What is CBCV Hemp Flower?

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The breakthrough of hemp has taken the US economy by a storm, changing the way millions of people used to regard the plant as a threat to their mental and physical health. For years, all the misconceptions about hemp were tried to be dismantled by researchers, who conducted several studies to show people all over the world that this herb could benefit us more than we thought.

As a result, we are aware about cannabinoids such as THC, CBD and CBN. However, for a plant that has up to 100 cannabinoids in it, there is very little to almost none relevant information about other compounds that are just as beneficial as the most popular ones. In this article, we have decided to introduce you to what CBCV is, a compound that has been around for a long time, but it is only now it has started to gain recognition.

Key Takeaways

  • CBCV is a propyl cannabinoid with a shorter molecular structure than THC, CBD, and CBN, indicating potential for unique therapeutic benefits without psychoactive effects.
  • It may enhance the Entourage Effect, suggesting synergistic interactions with other cannabinoids could amplify cannabis's overall therapeutic impact.
  • Legal and research landscapes for CBCV are evolving, with Botany Farms at the forefront of exploring its potential in hemp-derived wellness products.
Molecular Structure Propyl cannabinoid (shorter chain) Pentyl cannabinoid (longer chain) Pentyl cannabinoid (longer chain)
Psychoactive Effects No Yes No
Potential Benefits Anti-inflammatory, antidepressant, antifungal Psychoactive, pain relief, appetite stimulation Anti-inflammatory, anti-anxiety, neuroprotective
Legal Status Under the 2018 Farm Bill, legal if derived from hemp with <0.3% THC Federally illegal, varies by state Legal if derived from hemp with <0.3% THC
Research and Availability Limited research, not widely available yet Extensively researched, widely available in states where legal Extensively researched, widely available

What is CBCV?

As it was previously mentioned, there are many cannabinoids that haven’t been studied just yet. The situation is starting to change, however, due to the growth of the cannabis market. As an example, compounds like CBG are starting to be produced to address several conditions that THC and CBD can’t because of their properties. So is the case of cannabichromevarin (CBCV).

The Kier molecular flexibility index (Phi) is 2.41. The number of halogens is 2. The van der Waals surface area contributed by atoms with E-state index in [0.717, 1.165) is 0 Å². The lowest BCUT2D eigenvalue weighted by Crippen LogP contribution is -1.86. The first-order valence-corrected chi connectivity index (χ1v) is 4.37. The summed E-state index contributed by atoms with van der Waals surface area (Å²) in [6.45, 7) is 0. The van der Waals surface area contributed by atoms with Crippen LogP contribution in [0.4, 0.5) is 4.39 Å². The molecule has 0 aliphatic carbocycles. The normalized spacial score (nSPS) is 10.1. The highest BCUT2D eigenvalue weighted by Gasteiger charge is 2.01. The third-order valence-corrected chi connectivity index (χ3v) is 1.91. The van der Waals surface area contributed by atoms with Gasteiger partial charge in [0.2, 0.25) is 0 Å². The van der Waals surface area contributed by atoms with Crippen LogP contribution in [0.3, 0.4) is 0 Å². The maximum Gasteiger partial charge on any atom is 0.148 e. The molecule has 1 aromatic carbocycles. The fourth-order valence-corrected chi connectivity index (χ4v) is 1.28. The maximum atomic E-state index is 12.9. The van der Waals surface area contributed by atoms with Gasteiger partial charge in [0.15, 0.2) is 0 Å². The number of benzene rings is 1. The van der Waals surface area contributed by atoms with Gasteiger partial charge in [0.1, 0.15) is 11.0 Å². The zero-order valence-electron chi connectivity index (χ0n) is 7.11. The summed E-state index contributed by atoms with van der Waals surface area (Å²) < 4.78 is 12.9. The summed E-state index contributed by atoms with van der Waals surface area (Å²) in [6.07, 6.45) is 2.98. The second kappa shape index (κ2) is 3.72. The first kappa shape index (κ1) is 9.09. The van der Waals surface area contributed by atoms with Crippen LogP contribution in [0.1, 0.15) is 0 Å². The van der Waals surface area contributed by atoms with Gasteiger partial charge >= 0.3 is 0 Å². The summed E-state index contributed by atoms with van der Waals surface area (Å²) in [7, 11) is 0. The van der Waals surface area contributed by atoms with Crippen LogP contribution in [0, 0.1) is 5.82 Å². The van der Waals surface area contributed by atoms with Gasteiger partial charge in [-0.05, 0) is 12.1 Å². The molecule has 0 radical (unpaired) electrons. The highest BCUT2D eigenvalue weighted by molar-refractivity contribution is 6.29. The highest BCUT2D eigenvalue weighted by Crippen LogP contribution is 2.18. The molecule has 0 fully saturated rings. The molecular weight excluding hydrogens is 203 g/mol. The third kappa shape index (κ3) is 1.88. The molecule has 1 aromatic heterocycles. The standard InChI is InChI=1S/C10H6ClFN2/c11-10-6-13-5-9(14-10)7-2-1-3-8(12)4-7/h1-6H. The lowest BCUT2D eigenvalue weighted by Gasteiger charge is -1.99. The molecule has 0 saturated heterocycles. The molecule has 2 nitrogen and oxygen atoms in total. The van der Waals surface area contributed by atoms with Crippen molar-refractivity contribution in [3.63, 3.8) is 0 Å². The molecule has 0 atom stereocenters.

CBCV is a cannabinoid that exists at lower levels than THC and CBD in most strains. This compound was discovered back in 1975, when a group of researchers at the University of Nagasaki in Thailand isolated it from a cannabis plant. Even though it could be considered as an important discovery, the restrictions against marijuana made it difficult for researchers all over the world to perform more studies on the plant.

To get a better understanding of how CBCV works -or could work- it is important to look at its structure; and don’t worry, even if we are not all aces at chemistry, this isn’t as hard to get as it seems. The principal cannabinoids of hemp and marijuana, namely THC, CBD and CBN, are pentyl cannabinoids, which means they have “tails” of five carbon atoms. On the other hand, propyl cannabinoids like CBCV only have three-carbon atom tails.

If you take a look at how propyl cannabinoids work, you’ll find out that, for instance, CBDV and CBD have almost the same effects on the body, but CBDV potentiates the health benefits of CBD. For this reason, we could say that CBCV could enhance the already wonderful properties of its counterpart, CBC.

Understanding CBCV

Discovered in 1975 at the University of Nagasaki in 1975 from marijuana from Thailand, setting it apart from the more common pentyl cannabinoids (THC, CBD, CBN) with its shorter three-carbon atom tail. This structural nuance suggests that CBCV could amplify the therapeutic effects of cannabis without inducing psychoactivity, potentially offering unique benefits akin to those of CBC.

CBCV's Unique Structure and Potential

CBCV exists in cannabis strains at lower levels than THC and CBD. Its propyl chain, compared to the pentyl chain of its counterparts, hints at unique properties worth exploring. Despite limited research, the similarities between CBCV and CBC suggest potential for similar, if not distinct, therapeutic benefits.

The Potential of CBCV

While research is limited, CBCV's relation to CBC and its non-psychoactive nature suggest it could offer antidepressant, anti-inflammatory, and antifungal benefits without impairing cognitive function. This makes CBCV an exciting candidate for further study, particularly for conditions like chronic pain, depression, and epilepsy.

The Entourage Effect and CBCV

CBCV may play a crucial role in the Entourage Effect, enhancing the synergistic interaction among cannabis compounds. This effect underscores the potential of CBCV to amplify the therapeutic benefits of cannabis, suggesting a need for more focused research on this cannabinoid.

CBCV Benefits